If your child wants to start learning to play the guitar you have to decide between purchasing them an electric or acoustic guitar. Which type of guitar is a better fit for your child depends on several factors, which I will cover here briefly. Most importantly, you want to pick the type of guitar that your child is most interested in playing, otherwise the guitar will turn into a room decoration rather than a cherished and well used musical instrument.
The electric guitar is generally easier to play than an acoustic guitar because of the lighter gauge strings it uses. I’ve also found that the action (how close the strings are to the fret-board) is usually lower which combined with the lighter strings makes an electric guitar very smooth and easy to play. If your child is younger and doesn’t have the hand strength that a teenager might have, an electric guitar might be a better option. Acoustic guitars use heavier gauge strings which are harder to press down and can cause a lot of discomfort for younger players. If you decide to go with an electric guitar you will also need to purchase an amplifier and ¼ cable for the guitar. A simple solid state practice amp will work just fine. A lot of practice amps these days come with an input for headphones, metronome, and different amp models giving you a huge range of tones to choose from. Just because it’s an electric guitar doesn’t mean you can’t get clean, acoustic style tones out of the instrument. Any practice amp you buy will have a clean tone setting which you should definitely make use of. One downside to learning the electric guitar before acoustic is that some beginners will play using a lot of fuzz/distortion effects which then can cover up the mistakes they are making.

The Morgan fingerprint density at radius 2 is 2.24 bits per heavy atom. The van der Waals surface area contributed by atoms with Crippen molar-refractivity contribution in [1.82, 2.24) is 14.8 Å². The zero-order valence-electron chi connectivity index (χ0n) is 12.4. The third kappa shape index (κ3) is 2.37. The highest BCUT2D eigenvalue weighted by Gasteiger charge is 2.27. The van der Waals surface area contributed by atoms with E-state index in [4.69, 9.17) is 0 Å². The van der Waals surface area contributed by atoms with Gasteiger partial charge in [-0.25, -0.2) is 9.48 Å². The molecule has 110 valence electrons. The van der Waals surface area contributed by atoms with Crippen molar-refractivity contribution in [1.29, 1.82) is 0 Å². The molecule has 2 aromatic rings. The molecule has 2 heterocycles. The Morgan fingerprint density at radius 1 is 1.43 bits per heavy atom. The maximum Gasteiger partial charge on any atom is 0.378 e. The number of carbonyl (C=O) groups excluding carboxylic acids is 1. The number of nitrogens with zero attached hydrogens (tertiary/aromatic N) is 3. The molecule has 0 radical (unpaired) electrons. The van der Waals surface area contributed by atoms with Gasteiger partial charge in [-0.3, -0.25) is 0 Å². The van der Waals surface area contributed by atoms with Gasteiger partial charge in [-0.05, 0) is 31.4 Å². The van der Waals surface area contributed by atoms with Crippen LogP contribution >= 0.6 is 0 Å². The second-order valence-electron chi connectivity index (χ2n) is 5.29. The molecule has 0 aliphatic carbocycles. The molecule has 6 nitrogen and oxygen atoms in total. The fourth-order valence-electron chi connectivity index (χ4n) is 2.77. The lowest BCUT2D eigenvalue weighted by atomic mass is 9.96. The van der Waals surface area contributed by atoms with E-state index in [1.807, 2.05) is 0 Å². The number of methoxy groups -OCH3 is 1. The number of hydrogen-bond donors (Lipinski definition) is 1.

As I mentioned previously, an acoustic guitar is generally more difficult to play for a beginner than an electric guitar due to the heavier gauge strings it uses. There are some things you can to do mitigate this problem, such as using lighter gauge strings and taking the guitar to a professional shop to be set up to ensure that the guitar’s action is set to an appropriate level. There are also ¾ size beginner acoustic guitars with thinner necks and lighter gauge strings that are designed with younger players in mind. One benefit to acoustic guitars is that if you start with an acoustic guitar, if/when you decide to play the electric guitar you will find it quite easy to play in comparison. Another benefit is that you don’t need a guitar amp, so you can play it anytime anywhere. Of course some people simply prefer the tone of acoustic guitars over electric guitars, which is a perfectly valid reason to choose one over the other.
Overall, I believe that the choice between an electric or acoustic guitar should come down to which guitar the beginner is most interested in playing so that they stick with learning the instrument. It’s also important to consider the physical differences between the instruments and whether the beginner has the hand strength to play the heavier gauge acoustic strings. If you are still unsure on which type of guitar is most appropriate for your child, the instructors at Zera Music Company are happy to help guide you in the right direction and provide personalized lessons tailored to each child’s age and musical goals.